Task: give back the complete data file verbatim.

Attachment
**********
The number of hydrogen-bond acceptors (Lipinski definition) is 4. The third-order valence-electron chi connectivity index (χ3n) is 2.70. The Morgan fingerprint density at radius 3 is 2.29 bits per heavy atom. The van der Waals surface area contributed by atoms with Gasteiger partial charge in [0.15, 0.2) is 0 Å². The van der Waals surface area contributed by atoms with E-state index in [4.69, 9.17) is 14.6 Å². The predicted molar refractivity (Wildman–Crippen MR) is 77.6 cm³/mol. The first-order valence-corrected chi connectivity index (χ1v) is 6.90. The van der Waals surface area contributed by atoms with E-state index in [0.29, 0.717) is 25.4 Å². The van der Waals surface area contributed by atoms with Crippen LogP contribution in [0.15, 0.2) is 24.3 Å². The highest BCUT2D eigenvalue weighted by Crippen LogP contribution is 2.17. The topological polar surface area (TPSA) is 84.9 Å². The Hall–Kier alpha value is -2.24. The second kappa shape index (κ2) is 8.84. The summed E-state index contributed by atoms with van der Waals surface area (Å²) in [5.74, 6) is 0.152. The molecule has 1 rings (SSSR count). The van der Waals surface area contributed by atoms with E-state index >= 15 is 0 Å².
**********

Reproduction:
The number of hydrogen-bond acceptors (Lipinski definition) is 4. The third-order valence-electron chi connectivity index (χ3n) is 2.70. The Morgan fingerprint density at radius 3 is 2.29 bits per heavy atom. The van der Waals surface area contributed by atoms with Gasteiger partial charge in [0.15, 0.2) is 0 Å². The van der Waals surface area contributed by atoms with E-state index in [4.69, 9.17) is 14.6 Å². The predicted molar refractivity (Wildman–Crippen MR) is 77.6 cm³/mol. The first-order valence-corrected chi connectivity index (χ1v) is 6.90. The van der Waals surface area contributed by atoms with E-state index in [0.29, 0.717) is 25.4 Å². The van der Waals surface area contributed by atoms with Crippen LogP contribution in [0.15, 0.2) is 24.3 Å². The highest BCUT2D eigenvalue weighted by Crippen LogP contribution is 2.17. The topological polar surface area (TPSA) is 84.9 Å². The Hall–Kier alpha value is -2.24. The second kappa shape index (κ2) is 8.84. The summed E-state index contributed by atoms with van der Waals surface area (Å²) in [5.74, 6) is 0.152. The molecule has 1 rings (SSSR count). The van der Waals surface area contributed by atoms with E-state index >= 15 is 0 Å².